Switch energy suppliers

With energy bills rising significantly, you may wish to consider changing energy suppliers.

While the government is committed to supporting businesses with the rising energy costs through the Energy Bill Relief Scheme opens in new window, it may be worth checking to see if other energy suppliers offer lower tariffs.


Build cash reserves

Starting a business can be unpredictable.

Employees can leave, equipment needs replacing, payments may be delayed, or you may lose a major customer − all of which can put unexpected pressure on your finances.

Building up a cash reserve can help protect your business from unexpected circumstances, and ensure you have enough money for essential costs such as wages opens in new window and tax bills opens in new window.

Consider putting aside money into a business emergency fund.


Control your inventory

Inventory management can help reduce expenditure on stock.

Keeping track of how much stock you have can help you avoid overbuying stock.

Held stock can be a liability if customer demand drops and may incur additional costs such as warehousing.

Look at your biggest sellers and focus on building inventory that your customers will buy.

Consider sales and discounts opens in new window to help clear old stock and raise cash.


Financial forecasting

Financial forecasting involves a cash flow forecast, predicting the amount of cash coming in and out of your business over a set period.

This can help you identify potential periods of negative cash flow.

You can then take measures to control costs, giving you enough cash to weather periods when your business generates lower income.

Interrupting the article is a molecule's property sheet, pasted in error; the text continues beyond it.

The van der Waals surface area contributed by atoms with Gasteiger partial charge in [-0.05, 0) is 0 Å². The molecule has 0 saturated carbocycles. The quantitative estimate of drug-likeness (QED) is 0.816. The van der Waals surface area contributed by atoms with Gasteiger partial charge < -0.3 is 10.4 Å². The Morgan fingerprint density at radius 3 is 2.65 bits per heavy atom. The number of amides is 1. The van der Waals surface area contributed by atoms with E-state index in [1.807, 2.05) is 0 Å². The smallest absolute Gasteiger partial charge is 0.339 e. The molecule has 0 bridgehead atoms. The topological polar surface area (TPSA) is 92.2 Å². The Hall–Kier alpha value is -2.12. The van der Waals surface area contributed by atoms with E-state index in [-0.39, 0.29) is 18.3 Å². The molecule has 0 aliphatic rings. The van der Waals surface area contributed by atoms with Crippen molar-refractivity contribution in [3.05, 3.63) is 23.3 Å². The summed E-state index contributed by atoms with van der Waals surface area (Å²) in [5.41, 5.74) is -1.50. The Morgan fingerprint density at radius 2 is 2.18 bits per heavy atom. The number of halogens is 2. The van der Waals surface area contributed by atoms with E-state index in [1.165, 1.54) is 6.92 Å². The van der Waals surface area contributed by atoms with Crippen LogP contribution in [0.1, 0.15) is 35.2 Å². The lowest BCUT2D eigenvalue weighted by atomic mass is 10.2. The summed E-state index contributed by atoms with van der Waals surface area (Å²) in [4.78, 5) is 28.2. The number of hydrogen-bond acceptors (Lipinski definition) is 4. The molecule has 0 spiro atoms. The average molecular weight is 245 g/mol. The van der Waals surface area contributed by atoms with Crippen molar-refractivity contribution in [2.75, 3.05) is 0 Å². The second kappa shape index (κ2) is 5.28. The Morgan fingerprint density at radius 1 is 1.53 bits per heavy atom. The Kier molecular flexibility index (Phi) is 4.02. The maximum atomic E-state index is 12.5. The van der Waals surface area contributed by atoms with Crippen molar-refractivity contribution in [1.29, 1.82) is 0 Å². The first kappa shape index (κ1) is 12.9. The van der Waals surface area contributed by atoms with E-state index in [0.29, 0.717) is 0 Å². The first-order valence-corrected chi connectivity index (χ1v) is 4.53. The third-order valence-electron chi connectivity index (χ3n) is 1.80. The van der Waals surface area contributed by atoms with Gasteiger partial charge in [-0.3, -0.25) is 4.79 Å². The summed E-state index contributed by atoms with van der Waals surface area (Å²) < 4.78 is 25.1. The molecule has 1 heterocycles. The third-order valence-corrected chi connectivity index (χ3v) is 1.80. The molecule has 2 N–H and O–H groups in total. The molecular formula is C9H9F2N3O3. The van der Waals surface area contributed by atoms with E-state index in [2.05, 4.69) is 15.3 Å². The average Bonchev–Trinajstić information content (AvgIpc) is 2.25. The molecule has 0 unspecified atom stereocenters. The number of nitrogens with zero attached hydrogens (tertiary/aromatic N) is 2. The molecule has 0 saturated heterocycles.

Tackle late payments

Late payments may negatively impact your cash flow.

Ensure your invoices have clear payment terms, including the date to receive payment.

Some accountancy software opens in new window can send automatic reminders after payment becomes due.

Set incentives for customers to pay on time or consider charging interest on late payments.


Look for tax relief

Your start-up may be entitled to tax reliefs and breaks, which could help improve your cash flow.

Check out the website opens in new window for the various reliefs that may be suitable for your business.


Learn with Start Up Loans and help your social enterprise get off the ground.

Thinking of starting a business? Check out our free online courses in partnership with The Open University on sustainability in the workplace.

Our free Learn with Start Up Loans courses opens in new window include:

Plus free courses on climate and sustainability, teamwork, entrepreneurship, mental health and wellbeing.


Reference to any organisation, business and event on this page does not constitute an endorsement or recommendation from the British Business Bank or the UK Government. Whilst we make reasonable efforts to keep the information on this page up to date, we do not guarantee or warrant (implied or otherwise) that it is current, accurate or complete. The information is intended for general information purposes only and does not take into account your personal situation, nor does it constitute legal, financial, tax or other professional advice. You should always consider whether the information is applicable to your particular circumstances and, where appropriate, seek professional or specialist advice or support.